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© St. Petersburg Times
published February 1, 2003
The older I get, the more things sound the same.
The uproar over the budget this year is almost a carbon copy of what happened in 1991-92 when Gov. Lawton Chiles came up with his "reality budget" that was so bad he refused to be seen with it.
Instead of presenting his $29-billion budget at the traditional news conference, Chiles sent budget director Doug Cook out to defend it. Later Chiles denounced his own budget and called for tax increases to support more spending.
The Legislature, of course, responded by passing a budget that was essentially the one Chiles initially proposed. That forced the governor to veto his own budget and call lawmakers back into a series of special sessions. The final $31-billion budget was approved in July only after an attempt to override the veto ended in a tie and government was beginning to shut down, unable to operate without a budget.
Advocates for children, the poor and elderly, and environmentalists set up a howl over the drastic cuts they faced. It sounded very much like the uproar we are hearing this week as everyone discovers what was left out of Gov. Jeb Bush's $54-billion budget.
Chiles had hoped his draconian budget would create a groundswell to pressure lawmakers into passing higher taxes, but public support never materialized and lawmakers refused to do much more than cobble together a few fees and taxes to lessen the pain.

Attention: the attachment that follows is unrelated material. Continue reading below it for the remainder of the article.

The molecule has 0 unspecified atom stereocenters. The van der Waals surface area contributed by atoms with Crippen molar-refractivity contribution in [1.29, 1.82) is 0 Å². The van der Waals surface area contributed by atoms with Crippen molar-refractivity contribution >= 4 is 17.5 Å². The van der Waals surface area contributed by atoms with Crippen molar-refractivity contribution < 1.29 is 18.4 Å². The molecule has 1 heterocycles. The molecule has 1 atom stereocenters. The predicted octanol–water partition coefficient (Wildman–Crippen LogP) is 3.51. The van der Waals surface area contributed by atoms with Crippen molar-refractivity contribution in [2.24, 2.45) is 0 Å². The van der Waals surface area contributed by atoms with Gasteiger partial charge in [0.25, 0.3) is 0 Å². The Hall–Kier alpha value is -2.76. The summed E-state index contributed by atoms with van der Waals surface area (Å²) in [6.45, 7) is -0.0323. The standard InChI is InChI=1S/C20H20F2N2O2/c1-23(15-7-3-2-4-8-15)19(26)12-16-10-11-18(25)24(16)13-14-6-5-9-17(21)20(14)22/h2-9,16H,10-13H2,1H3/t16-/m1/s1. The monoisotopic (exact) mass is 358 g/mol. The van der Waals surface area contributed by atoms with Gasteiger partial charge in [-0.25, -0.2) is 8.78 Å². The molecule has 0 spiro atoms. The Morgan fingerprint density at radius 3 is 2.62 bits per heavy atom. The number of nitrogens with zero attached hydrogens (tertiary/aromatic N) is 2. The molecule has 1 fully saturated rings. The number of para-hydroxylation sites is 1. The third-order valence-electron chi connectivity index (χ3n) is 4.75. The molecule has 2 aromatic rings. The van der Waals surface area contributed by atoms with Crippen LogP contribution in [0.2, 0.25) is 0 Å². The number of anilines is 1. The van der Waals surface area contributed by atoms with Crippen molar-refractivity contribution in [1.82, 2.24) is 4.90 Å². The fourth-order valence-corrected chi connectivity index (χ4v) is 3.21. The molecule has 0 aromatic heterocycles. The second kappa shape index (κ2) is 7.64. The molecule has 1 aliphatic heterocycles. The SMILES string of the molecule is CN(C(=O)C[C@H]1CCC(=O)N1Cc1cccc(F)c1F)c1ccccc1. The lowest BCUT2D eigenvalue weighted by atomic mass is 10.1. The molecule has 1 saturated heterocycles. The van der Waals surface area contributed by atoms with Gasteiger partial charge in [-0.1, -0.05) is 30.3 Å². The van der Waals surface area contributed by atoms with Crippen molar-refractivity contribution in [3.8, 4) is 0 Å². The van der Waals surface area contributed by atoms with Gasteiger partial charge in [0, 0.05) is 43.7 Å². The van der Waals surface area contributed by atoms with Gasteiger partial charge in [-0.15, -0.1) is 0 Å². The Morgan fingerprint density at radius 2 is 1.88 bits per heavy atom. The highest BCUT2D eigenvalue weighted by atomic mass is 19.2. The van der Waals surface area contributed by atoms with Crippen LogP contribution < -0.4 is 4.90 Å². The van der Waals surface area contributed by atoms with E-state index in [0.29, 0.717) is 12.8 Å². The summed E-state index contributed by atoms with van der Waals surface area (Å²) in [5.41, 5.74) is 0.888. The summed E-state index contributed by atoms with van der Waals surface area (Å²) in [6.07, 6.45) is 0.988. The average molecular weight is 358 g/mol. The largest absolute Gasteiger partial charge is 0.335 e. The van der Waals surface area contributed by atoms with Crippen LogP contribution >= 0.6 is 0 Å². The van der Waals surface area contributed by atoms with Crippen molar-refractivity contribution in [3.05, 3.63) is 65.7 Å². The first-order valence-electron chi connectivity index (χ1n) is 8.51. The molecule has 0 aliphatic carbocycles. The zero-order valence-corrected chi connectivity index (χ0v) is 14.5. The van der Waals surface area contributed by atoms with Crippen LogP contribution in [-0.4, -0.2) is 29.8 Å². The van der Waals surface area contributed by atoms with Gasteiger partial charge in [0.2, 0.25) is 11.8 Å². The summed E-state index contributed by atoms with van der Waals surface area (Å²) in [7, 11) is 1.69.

The governor's approval rating among Floridians fell to 2 percent, leaving Chiles to wisecrack that at least his dog loved him. Attorney General Bob Butterworth bought a bright red coat for the dog, Pretty Girl, with "2 percent club" written on one side and "at least I like Lawton" on the other.
The principal difference this year is that there is little talk, and even less likelihood, of a tax getting passed. Back then Democrats ran the House, and the Senate was evenly divided. Now Republicans are firmly in charge and determined not to approve any tax increase.
Some observers think Bush produced a butchered budget hoping that Floridians would rise up and call on lawmakers to seek the repeal of a constitutional amendment voters approved in November to reduce class sizes.
The fiscal impact on education threatens to block out the sun this year, but I suspect a groundswell for repeal is as likely to occur as the support Chiles hoped would arise for a tax hike.
Parents and teachers want smaller classes, and they expect the governor and the Legislature to find a way to pay the bill.
Back in '92, T.K. Wetherell was House speaker. Now he's president of Florida State University and sees a governor's budget that diverts money away from universities to local schools. It leaves Wetherell facing severe cuts. Don't expect him to sit idly by and watch.
"We didn't have constitutional amendments hanging over us, just the crummy economy," recalls Wetherell. "They are facing high-speed rail, pregnant pigs and class size limits."
Wetherell and Senate President Gwen Margolis also got along with each other -- at least on the surface. House Speaker Johnnie Byrd, R-Plant City, and Senate President Jim King, R-Jacksonville, might as well draw guns and fire.
To get the money for his budget, Bush wants to raid many of the state's trust funds, a practice likely to land the governor and Legislature in court before the year is out.
Past governors and legislatures have learned the hard way that they cannot change the law by simply moving money around in the appropriations act. To make it legal and survive a court test, they must pass separate legislation amending each trust fund law.
Over and over again, the Florida Supreme Court has zapped the state for attempting to change general law with a line or two in the annual budget.
This fight is only beginning.